The Jaipurs were India’s mid-century golden couple; its answer to the Kennedys, or Queen Elizabeth and Prince Philip.
Jai and Ayesha, as they were known to friends like Frank Sinatra, Truman Capote and ‘Dickie’ Mountbatten, entertained lavishly at their magnificent palaces and hunting lodges in Rajasthan-and in the nightclubs of London, Paris and New York.
But as the Raj gave way to the new India, Jaipur-the most glamorous and romantic of the princely states-had to find its place.
The House of Jaipur charts a dynasty’s determination to remain relevant in a democracy set on crushing its privileges.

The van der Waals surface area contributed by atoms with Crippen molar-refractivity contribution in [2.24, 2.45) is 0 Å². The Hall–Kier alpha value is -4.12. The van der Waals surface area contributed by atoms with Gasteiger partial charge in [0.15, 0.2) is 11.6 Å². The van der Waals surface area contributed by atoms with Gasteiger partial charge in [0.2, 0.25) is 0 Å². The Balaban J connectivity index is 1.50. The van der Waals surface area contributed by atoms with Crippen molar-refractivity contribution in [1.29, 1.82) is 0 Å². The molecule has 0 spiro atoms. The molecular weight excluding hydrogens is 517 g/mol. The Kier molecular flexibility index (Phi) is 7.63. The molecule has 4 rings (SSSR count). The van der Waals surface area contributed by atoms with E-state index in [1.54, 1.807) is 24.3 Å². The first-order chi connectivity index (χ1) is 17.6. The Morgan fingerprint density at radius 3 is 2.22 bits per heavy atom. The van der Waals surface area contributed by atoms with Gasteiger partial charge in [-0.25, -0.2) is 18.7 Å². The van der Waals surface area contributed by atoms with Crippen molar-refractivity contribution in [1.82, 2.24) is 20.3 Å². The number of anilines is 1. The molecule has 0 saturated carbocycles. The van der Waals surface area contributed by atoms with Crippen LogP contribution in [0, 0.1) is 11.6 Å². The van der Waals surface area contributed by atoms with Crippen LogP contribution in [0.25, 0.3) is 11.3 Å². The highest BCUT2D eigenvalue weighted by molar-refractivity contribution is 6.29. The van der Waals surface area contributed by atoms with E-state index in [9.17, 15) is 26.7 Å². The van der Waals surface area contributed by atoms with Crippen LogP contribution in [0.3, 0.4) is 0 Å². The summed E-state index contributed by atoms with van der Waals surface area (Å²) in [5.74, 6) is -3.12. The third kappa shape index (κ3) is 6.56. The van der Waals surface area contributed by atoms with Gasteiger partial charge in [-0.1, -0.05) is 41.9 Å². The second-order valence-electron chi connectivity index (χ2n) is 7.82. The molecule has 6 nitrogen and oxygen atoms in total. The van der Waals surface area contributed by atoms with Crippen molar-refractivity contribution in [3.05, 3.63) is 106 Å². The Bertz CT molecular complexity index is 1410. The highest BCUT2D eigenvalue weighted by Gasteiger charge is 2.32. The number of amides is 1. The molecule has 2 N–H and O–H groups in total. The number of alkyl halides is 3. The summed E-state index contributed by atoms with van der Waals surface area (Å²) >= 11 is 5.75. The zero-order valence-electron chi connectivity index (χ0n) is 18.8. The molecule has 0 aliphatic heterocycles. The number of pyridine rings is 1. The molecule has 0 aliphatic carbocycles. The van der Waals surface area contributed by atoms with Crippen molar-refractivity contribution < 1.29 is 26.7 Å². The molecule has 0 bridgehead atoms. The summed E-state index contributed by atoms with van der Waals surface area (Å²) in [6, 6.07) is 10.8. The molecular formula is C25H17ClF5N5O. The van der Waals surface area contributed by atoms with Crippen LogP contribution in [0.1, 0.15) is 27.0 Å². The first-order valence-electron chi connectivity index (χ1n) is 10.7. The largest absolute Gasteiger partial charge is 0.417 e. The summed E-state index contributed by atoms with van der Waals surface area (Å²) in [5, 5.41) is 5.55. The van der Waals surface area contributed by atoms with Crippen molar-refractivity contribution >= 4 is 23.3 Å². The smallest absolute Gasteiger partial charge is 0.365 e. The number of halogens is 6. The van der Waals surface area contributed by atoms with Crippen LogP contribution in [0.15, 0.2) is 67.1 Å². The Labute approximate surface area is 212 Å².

Against the odds, they secured their place at the height of Indian society; but Ayesha would pay for her criticism of Indira Gandhi during the Emergency.
From the polo field and politics to imprisonment and personal tragedy, the Jaipurs’ extraordinary journey of transformation mirrors the story of a rapidly changing country.